The family keeps vigil over Beth. Dismissing the others, Beth urges Jo to accept her impending death and makes Jo promise to take care of the family. Jo accedes and they both fall asleep. When Jo awakes, Beth has died.
A few months later, Cecilia baits Jo with Amy’s latest letter, which confirms that she and Laurie are very much in love. Jo admits that she hasn’t heard from Friedrich Bhaer recently. Cecilia stuns Jo with the news that she will leave her estate to her: the endowment will render Jo independent for the rest of her life. Cecilia urges Jo to use the wealth to isolate herself from the pain that comes from loving others. Appalled, Jo rejects the offer and flees to her attic space.
Laurie enters the attic, suggesting innocently that they go back to the “perfect way it was,” but this time Jo admits that the happy old times can’t come back. Laurie leaves, and Jo calls on her memories of the sisters, and ghostlike, they materialize. In gratitude, she celebrates what they were and releases them to what they are now, before they disappear.
Unexpectedly, the attic door opens again: it’s not Laurie but Friedrich, in town by chance and eager to see her. “Is now a good moment?” he asks. “Now is all there is,” Jo realizes. She extends her hand to him as the opera concludes.
- Courtesy of the composer, freely edited
For additional information, videos, musical samples, and cast biographies, visit pittsburghopera.org/LW
- Most tickets to Little W omen are $50
- All performances are at the CAPA Theater, 111 9th Street at Fort Duquesne Blvd., next to the Convention Center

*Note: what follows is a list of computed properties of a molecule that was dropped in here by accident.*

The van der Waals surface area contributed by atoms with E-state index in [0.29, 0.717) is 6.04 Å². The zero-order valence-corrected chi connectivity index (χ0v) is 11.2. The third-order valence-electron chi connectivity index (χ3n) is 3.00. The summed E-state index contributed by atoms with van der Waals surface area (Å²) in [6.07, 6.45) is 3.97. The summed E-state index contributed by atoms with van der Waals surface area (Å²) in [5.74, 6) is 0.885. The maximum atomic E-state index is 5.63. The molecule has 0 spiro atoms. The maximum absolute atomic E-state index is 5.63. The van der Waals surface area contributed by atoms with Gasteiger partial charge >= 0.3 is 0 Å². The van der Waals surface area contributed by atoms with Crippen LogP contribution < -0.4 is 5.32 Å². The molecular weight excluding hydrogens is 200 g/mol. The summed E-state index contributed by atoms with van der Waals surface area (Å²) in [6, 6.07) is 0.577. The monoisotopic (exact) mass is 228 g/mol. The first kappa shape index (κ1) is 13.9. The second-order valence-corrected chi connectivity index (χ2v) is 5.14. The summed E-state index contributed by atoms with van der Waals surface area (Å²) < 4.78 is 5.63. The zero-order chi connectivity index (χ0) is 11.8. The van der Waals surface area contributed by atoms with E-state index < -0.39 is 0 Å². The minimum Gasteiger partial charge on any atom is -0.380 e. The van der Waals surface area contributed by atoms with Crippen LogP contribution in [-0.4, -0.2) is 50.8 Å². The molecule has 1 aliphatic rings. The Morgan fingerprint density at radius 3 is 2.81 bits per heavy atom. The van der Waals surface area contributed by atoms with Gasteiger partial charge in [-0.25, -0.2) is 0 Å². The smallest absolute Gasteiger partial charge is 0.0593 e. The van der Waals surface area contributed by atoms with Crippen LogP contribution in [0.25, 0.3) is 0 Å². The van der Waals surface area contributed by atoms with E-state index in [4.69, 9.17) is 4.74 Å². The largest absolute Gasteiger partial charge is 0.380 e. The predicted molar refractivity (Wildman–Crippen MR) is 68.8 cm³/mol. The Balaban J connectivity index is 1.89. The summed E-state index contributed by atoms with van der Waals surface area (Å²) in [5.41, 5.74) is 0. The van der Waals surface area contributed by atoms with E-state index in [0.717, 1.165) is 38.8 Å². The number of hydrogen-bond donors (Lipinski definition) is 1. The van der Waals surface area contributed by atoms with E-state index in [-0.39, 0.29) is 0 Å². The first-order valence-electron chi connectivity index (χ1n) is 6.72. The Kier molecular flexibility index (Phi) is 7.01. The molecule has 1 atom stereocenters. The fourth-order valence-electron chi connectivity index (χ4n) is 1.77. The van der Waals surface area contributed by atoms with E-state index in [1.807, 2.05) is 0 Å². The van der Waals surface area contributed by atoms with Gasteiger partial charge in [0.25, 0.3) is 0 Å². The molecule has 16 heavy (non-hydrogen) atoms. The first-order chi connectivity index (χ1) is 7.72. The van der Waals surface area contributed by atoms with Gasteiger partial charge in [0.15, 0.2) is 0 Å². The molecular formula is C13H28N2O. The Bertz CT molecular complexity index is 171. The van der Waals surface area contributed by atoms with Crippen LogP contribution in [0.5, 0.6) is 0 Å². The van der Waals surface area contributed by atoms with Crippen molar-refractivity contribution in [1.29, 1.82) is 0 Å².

- To purchase tickets, call 412-456-6666 or visit http://opera.culturaldistrict.org/production/44079/little-women#tab=buy_tickets
- Group discounts are available. For discounted group tickets (6 or more), contact Randy Adams at 412-281-0912, x 213
Official Chocolatier: Sarris Candies
Cast and Artistic Team
The Little Women Cast
Jo March Corrie Stallings*
Meg March Laurel Semerdjian*
Beth March Adelaide Boedecker*
Amy March Claudia Rosenthal*
Laurie Adam Bonanni*
John Brooke Brian Vu*
The Little Women Creative Team
Conductor Glenn Lewis
Stage Director Crystal Manich
Set Designer Shengxin Jin
Costume Designer Susan Memmott Allred
Lighting Designer Tlàloc Lopez-W atermann
Director of Musical Studies Mark Trawka
Associate Coach/Pianist James Lesniak
Hair & Makeup Designer Nicole Pagano
Assistant Director Jennifer Williams*
+ Pittsburgh Opera debut
Related Events for LITTLE WOMEN
Saturday, January 9th – 12:00 p.m.
George R. White Opera Studio, Pittsburgh Opera Headquarters, 2425 Liberty Avenue Let LITTLE WOMEN cast members serenade you at a free concert. We have picked a selection of our favorite operatic arias, spanning a delightful range of works including Carmen, La Traviata, and Rigoletto. And to top it off, you’ll be treated to a sneak preview of an excerpt from LITTLE WOMEN. Guests can meet the performers after this casual, one- hour concert. Free and open to everyone; no RSVP required. Bring a friend and bring a lunch! Doors open at 11:30 a.m. Handicapped parking available by reservation. For more information: 412-281-0912 or http://www.pittsburghopera.org/calendar/detail/january-brown- bag-concert